And as HERE continues to pursue the position of being the foundation of carmakers’ autonomous vehicle projects, the company sees privacy fears as a significant hurdle.

“While the lack of trust is problematic today, we believe that there could be greater challenges down the road if privacy practices continue to be dominated by a click-to-consent approach,” says Dr. Peter Kürpick, Chief Platform Officer at HERE Technologies.

“Autonomous transportation and other new services will require increasingly time-sensitive and machine-to-machine communications, and for people to enjoy uninterrupted access to these kinds of services, a new approach to privacy is needed,” Kürpick adds.

In a survey of 8,000 people across eight countries (Australia, Brazil, France, Germany, Japan, the Netherlands, the UK, and the U.S.), HERE found that two-in-five people discovered they share location data with more apps than they thought, while only one-in-five feel they have full control over their location data.

A Clear Value Exchange + Transparency

Despite the high percentage of consumers who express fear about location data and their personal information, most consumers surveyed would consider using an Artificial Intelligence bot to manage their data privacy in future.

It all goes to the idea of transparency in terms of letting consumers know exactly what information is being accessed and for how long. Secondly, if there’s a good, necessary reason for accessing it — such as getting from one place to another or ordering an item quickly — the barrier to connecting with consumers’ location information falls.

Specifically, the study showed how increased transparency and control over how location data is collected and used could increase consumer trust and make them more willing to share.

Around 70 percent said they would grant access to a data collector if they knew why their location data was needed, what it was used for, and that it was protected, stored safely or systematically deleted. A similar number said they would also allow access if they could more easily change their settings, withdraw access and delete their history.

Accordingly, most people would be open to using new technologies to help people manage their data, the study showed. Some 63 percent said they would use a “privacy service,” which would manage their privacy settings based on their preferences on any device that they use.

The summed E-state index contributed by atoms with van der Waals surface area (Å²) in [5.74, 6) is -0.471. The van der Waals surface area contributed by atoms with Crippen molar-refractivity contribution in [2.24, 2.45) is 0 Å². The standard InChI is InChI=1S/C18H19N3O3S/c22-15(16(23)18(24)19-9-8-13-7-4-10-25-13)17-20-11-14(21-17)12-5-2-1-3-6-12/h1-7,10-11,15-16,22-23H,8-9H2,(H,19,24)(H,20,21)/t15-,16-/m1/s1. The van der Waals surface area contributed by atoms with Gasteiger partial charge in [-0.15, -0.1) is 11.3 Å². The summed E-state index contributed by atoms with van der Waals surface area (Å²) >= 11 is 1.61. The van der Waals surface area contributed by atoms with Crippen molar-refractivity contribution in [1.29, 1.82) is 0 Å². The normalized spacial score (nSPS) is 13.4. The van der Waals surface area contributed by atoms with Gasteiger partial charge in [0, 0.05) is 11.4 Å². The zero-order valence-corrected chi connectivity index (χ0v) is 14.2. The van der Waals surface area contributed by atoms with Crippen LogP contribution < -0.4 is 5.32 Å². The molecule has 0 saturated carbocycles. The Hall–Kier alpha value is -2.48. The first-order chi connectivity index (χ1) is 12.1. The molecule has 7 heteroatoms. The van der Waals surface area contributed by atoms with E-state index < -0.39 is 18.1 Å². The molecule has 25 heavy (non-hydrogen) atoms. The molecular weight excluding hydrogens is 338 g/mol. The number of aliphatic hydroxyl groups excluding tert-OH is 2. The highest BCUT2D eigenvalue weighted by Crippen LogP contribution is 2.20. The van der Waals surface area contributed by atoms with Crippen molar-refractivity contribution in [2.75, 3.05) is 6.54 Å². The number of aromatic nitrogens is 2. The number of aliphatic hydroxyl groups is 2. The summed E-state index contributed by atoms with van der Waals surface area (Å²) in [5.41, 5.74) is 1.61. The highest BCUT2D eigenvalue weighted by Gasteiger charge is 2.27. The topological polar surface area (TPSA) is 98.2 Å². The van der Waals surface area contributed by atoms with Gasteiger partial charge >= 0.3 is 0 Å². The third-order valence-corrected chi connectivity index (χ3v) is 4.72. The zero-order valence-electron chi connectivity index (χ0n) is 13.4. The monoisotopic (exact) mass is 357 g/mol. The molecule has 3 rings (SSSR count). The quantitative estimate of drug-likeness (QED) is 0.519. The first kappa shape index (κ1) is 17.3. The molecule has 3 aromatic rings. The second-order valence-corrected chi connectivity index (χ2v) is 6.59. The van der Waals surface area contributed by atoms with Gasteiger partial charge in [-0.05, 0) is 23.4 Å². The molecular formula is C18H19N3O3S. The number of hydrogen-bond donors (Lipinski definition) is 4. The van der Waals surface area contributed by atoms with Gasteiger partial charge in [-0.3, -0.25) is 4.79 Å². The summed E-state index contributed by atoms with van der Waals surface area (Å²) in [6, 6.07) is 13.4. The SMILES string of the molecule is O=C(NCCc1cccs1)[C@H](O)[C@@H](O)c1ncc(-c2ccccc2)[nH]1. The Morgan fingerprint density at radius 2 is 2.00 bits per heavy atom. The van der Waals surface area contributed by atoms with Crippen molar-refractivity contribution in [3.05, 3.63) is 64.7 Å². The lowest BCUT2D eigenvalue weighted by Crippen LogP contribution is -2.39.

Can Bots Be Trusted? Apparently So

Meanwhile, 51 percent said they would entrust their private data management needs to an Artificial Intelligence bot.

Among the many benefits gained by sharing their location data, people ranked greater car safety the highest, with some 73 percent of people saying they would be likely to share their location data in such a scenario. Services which enable people to save money, get discounts and rewards also ranked highly.

In more futuristic scenarios, 72 percent of consumers would be willing to share their location data for an autonomous car to find the most efficient routes, while 69 percent would share to enable a drone to find a missing person, pet or item.

“We believe the answer is in equipping people with transparent user-friendly settings that allow them to grant and withdraw access rights as well as manage their privacy preferences, helping them stay in better control of what they’re sharing across their digital life,” Kürpick says.

“For our part, we’re exploring privacy-as-a-service concepts for potential development,” he adds. “However, it is also paramount that there is a collaborative approach across different industry segments to develop the right solutions. Verimi, in which HERE is an investor, is a good example of a cross-industry initiative which will help people manage their data and privacy.”

Among the other findings from the HERE study:

  • Australian consumers are cautious about their location data and are more concerned about lack of transparency than the average